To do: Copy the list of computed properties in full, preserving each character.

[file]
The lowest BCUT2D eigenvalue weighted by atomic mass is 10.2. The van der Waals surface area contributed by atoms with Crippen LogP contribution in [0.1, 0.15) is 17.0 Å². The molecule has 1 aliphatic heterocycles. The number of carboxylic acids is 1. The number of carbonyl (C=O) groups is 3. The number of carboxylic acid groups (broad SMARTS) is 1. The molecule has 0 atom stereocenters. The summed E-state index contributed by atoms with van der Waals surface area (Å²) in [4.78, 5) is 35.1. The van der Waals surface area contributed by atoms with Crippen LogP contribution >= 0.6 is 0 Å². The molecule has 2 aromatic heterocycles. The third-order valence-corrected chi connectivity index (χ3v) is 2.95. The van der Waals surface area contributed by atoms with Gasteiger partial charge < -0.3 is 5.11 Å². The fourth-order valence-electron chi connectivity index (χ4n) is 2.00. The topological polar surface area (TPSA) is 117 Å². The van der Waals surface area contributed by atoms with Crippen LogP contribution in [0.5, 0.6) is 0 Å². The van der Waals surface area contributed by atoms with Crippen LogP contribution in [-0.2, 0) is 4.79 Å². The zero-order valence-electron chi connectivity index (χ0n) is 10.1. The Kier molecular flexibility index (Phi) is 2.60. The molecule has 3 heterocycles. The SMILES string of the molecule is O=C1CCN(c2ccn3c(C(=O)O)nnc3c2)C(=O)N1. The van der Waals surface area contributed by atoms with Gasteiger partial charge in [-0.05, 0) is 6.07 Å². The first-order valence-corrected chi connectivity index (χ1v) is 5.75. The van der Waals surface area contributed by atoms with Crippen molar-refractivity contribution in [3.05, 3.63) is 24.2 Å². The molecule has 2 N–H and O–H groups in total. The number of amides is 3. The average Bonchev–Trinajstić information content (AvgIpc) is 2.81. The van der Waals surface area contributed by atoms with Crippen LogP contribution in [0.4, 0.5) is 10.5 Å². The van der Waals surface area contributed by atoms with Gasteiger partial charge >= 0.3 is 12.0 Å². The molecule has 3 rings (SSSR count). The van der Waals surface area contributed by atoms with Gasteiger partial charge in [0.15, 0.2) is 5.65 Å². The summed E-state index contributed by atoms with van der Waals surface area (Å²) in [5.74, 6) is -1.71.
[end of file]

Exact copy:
The lowest BCUT2D eigenvalue weighted by atomic mass is 10.2. The van der Waals surface area contributed by atoms with Crippen LogP contribution in [0.1, 0.15) is 17.0 Å². The molecule has 1 aliphatic heterocycles. The number of carboxylic acids is 1. The number of carbonyl (C=O) groups is 3. The number of carboxylic acid groups (broad SMARTS) is 1. The molecule has 0 atom stereocenters. The summed E-state index contributed by atoms with van der Waals surface area (Å²) in [4.78, 5) is 35.1. The van der Waals surface area contributed by atoms with Crippen LogP contribution >= 0.6 is 0 Å². The molecule has 2 aromatic heterocycles. The third-order valence-corrected chi connectivity index (χ3v) is 2.95. The van der Waals surface area contributed by atoms with Gasteiger partial charge < -0.3 is 5.11 Å². The fourth-order valence-electron chi connectivity index (χ4n) is 2.00. The topological polar surface area (TPSA) is 117 Å². The van der Waals surface area contributed by atoms with Crippen LogP contribution in [0.5, 0.6) is 0 Å². The van der Waals surface area contributed by atoms with Crippen LogP contribution in [-0.2, 0) is 4.79 Å². The zero-order valence-electron chi connectivity index (χ0n) is 10.1. The Kier molecular flexibility index (Phi) is 2.60. The molecule has 3 heterocycles. The SMILES string of the molecule is O=C1CCN(c2ccn3c(C(=O)O)nnc3c2)C(=O)N1. The van der Waals surface area contributed by atoms with Gasteiger partial charge in [-0.05, 0) is 6.07 Å². The first-order valence-corrected chi connectivity index (χ1v) is 5.75. The van der Waals surface area contributed by atoms with Crippen molar-refractivity contribution in [3.05, 3.63) is 24.2 Å². The molecule has 2 N–H and O–H groups in total. The number of amides is 3. The average Bonchev–Trinajstić information content (AvgIpc) is 2.81. The van der Waals surface area contributed by atoms with Crippen LogP contribution in [0.4, 0.5) is 10.5 Å². The van der Waals surface area contributed by atoms with Gasteiger partial charge >= 0.3 is 12.0 Å². The molecule has 3 rings (SSSR count). The van der Waals surface area contributed by atoms with Gasteiger partial charge in [0.15, 0.2) is 5.65 Å². The summed E-state index contributed by atoms with van der Waals surface area (Å²) in [5.74, 6) is -1.71.